America’s energy fortunes have certainly changed over the past dozen years or so. Just that recently, the nation’s ability to satisfy its oil and natural gas appetite at home was uncertain, and reliance on foreign supplies seemed likely to increase.
How times have changed! Today, the U.S. is once again a world leader in oil and gas production, even exporting oil for the first time in decades and gas for the first time ever.
This turnabout has happened as solar, wind and other forms of renewable energy gain ground in the U.S., as their costs decline. And combined with gas, they are forcing old coal and nuclear power plants to go out of business.
What have we learned from this shift in energy fortunes? And has U.S. energy policy kept pace with the changes?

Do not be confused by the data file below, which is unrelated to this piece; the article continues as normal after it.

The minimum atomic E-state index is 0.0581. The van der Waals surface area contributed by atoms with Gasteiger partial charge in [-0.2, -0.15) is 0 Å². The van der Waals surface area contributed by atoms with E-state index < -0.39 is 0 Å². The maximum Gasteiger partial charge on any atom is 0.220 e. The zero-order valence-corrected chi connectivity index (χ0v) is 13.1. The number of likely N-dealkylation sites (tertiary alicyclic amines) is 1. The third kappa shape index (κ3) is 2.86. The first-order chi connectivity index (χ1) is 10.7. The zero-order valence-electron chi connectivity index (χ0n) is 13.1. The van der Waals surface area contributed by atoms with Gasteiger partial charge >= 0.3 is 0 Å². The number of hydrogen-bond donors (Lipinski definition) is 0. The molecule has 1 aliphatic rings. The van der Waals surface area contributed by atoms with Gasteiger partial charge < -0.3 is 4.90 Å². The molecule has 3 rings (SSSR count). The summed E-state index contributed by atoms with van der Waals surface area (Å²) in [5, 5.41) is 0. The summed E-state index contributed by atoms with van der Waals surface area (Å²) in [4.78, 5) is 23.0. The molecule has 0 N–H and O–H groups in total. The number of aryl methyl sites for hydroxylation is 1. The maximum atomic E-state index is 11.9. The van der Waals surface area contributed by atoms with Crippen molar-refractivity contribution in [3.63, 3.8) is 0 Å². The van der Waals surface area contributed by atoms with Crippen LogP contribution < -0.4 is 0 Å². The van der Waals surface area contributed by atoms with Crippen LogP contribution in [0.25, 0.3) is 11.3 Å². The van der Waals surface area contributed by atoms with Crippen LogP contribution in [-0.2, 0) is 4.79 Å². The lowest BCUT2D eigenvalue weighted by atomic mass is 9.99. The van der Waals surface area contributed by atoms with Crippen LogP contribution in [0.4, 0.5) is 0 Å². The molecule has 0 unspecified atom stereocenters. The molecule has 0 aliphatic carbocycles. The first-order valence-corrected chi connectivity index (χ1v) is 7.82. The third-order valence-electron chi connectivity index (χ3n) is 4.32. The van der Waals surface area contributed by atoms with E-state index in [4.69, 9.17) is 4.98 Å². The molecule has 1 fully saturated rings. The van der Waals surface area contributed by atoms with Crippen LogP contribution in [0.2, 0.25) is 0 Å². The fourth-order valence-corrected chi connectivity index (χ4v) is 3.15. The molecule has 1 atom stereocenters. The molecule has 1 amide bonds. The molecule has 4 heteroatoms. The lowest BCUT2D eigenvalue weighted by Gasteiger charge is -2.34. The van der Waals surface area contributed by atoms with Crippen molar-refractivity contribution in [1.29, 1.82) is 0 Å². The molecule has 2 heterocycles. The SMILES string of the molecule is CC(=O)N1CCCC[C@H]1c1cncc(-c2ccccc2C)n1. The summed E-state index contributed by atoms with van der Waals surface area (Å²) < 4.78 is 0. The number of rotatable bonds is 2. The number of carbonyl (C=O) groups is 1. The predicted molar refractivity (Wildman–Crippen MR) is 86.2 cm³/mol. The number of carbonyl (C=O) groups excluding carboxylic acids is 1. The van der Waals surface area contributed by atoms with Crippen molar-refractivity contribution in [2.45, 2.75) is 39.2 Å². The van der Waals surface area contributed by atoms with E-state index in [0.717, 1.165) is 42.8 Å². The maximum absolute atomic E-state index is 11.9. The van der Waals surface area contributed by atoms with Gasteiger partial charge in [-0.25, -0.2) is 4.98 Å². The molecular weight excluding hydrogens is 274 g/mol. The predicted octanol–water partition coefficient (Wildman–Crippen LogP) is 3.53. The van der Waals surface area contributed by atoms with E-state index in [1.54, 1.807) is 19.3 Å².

In a new Columbia Energy Exchange podcast, I sought out Spencer Abraham, the U.S. secretary of energy from 2001 to 2005, when energy security was a dilemma for policymakers. In fact, Abraham remained worried about the nation’s energy outlook long after he left the Bush administration, writing a book in 2010 called “Lights Out” which warned that things could only get worse for producers and consumers.
Now, like many of us, Abraham looks back candidly at mistaken assumptions, and suggests where policymakers can learn from these lessons.
Have a listen, and let me know what you think.